For the first time in my teaching career, I have access to a computer lab. It simply was never possible before. My classes will only visit the lab three times in the semester (beginning, middle, and end) for design-work but I am just now incorporating this into my pedagogy. I am embarrassed to admit that this is the first time that I am understanding how significant the changes in pedagogy are based on the lay-out of a computer lab. I have read about these issues, for sure, but honestly, I ain’t read all that stuff closely. What I need to think about all of this for when my students’ university-supplied laptops die at the second year? Or what if we ain’t got no labs? Those texts didn’t relate to me and maybe I was hatin a little bit on them folks with resources. I shoulda been listening though.
So here is what I have worked with:
- classrooms where all students have a laptop that they bring to class with them
- a large lab with long rows and computer-station/screen at front
- a medium-sized lab with concentric squares and computer-station/screen at front
- a small lab with desks with the computer-station at the back of the room and the screen at front
- no tech at all (very few students have laptops, there are no labs, and there is a long waitlist for a classroom with computer and screen).
By far, I like #4 the best though that spy-cam stuff could give the same effect (where you see what each student is doing on their computer screen on your own screen). I also like #1 for everyday classroom activities but when you are doing design or introducing CSS, there’s just something about those large, television-sized screens that really offer a unique dynamism.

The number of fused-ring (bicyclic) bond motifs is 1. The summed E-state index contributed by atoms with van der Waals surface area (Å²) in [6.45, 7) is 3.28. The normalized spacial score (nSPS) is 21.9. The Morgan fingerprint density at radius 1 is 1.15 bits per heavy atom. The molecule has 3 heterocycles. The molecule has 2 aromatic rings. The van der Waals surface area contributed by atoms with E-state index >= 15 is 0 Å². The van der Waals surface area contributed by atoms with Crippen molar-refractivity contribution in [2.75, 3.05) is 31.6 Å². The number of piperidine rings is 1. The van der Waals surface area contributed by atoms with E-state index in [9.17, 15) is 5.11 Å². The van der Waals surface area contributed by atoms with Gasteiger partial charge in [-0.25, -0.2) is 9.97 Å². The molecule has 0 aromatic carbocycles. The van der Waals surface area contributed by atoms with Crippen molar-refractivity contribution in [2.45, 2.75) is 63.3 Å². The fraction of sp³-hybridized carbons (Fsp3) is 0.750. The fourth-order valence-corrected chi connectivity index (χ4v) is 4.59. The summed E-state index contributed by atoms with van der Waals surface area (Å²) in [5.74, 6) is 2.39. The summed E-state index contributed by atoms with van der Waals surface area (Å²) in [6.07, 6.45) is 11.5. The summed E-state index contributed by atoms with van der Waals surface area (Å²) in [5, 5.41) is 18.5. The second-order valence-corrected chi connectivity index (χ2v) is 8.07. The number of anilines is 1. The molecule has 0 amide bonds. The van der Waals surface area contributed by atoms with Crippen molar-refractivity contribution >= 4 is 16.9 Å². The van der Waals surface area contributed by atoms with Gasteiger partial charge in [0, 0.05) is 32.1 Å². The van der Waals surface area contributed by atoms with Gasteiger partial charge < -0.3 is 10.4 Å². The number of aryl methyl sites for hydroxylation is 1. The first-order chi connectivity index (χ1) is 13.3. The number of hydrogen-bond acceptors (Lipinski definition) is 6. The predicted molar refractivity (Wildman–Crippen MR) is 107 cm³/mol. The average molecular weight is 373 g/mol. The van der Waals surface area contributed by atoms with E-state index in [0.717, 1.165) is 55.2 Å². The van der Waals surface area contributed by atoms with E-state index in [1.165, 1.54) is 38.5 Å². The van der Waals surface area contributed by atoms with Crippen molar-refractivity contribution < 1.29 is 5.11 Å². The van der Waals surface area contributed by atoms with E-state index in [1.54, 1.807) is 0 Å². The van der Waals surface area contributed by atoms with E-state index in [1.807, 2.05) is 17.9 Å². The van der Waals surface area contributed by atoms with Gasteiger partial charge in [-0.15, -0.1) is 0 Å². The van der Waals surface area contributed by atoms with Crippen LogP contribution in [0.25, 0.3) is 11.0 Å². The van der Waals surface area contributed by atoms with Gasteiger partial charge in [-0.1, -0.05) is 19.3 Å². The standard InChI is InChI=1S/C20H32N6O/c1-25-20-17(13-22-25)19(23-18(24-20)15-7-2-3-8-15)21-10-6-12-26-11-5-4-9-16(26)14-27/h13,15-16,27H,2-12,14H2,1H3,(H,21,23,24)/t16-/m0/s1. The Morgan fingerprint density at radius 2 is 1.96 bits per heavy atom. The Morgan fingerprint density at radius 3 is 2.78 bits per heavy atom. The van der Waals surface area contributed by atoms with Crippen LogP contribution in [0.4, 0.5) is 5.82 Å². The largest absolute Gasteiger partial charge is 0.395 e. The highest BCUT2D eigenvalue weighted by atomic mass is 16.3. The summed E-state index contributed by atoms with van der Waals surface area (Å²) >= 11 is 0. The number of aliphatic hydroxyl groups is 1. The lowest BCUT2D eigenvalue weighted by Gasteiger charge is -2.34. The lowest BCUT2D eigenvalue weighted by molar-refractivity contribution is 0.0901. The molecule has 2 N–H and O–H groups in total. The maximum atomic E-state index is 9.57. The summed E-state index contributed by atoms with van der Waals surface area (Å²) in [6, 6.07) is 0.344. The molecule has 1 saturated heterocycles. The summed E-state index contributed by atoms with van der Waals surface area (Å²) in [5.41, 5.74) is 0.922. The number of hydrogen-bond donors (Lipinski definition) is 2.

Your whole body movements shift in these labs. For #1, you are sitting at small group tables with students. For #2, you are pacing rows after you demo some design issue but you can walk to the back of the room and get a sweeping, panoramic view of what everyone is doing. For #3, you are circling rows after you demo some design issue (there is no room at the back so you never get the panorama). For #4, you are hidden from view, only your design elements are visible to students. You offer highly individualized instruction because you can see what your students are struggling and hesitating with as you look on their screens during your demo. Each room lay-out offers different possibilities that I now need to think about before I select the lab location.
All in all, my students’ CSS design so far is impressive. They still have some work to do and I did not teach things like left navigation hovering (I barely understand it myself), but all is good. There are ironies though. For the first time that I have this much ability to design my e-pedagogies, design is not really valued as composing, literacy, or thinking in the 21st century here. There are more ironies. I have many colleagues across the country where ePortfolios are mandated or saturated across the curriculum who often complain to me, quite bitterly at times, at how unthoughtful and uncritical their students’ visual design is. On the contrary, I asked my students to think of what they want to convey— just with color— in the context of a course that makes culturally relevant pedagogy central, and they soared with flying colors on that (pun intended). But hardly no one around them seems to see or value that as literate behavior or 21st century composing. It’s a damn shame. I’m not worried about students though because they are entering a digital world with a whole different set of expectations and requirements than the digitally-illiterate folk who marginalize them. To my students: keep flyin high. I see you!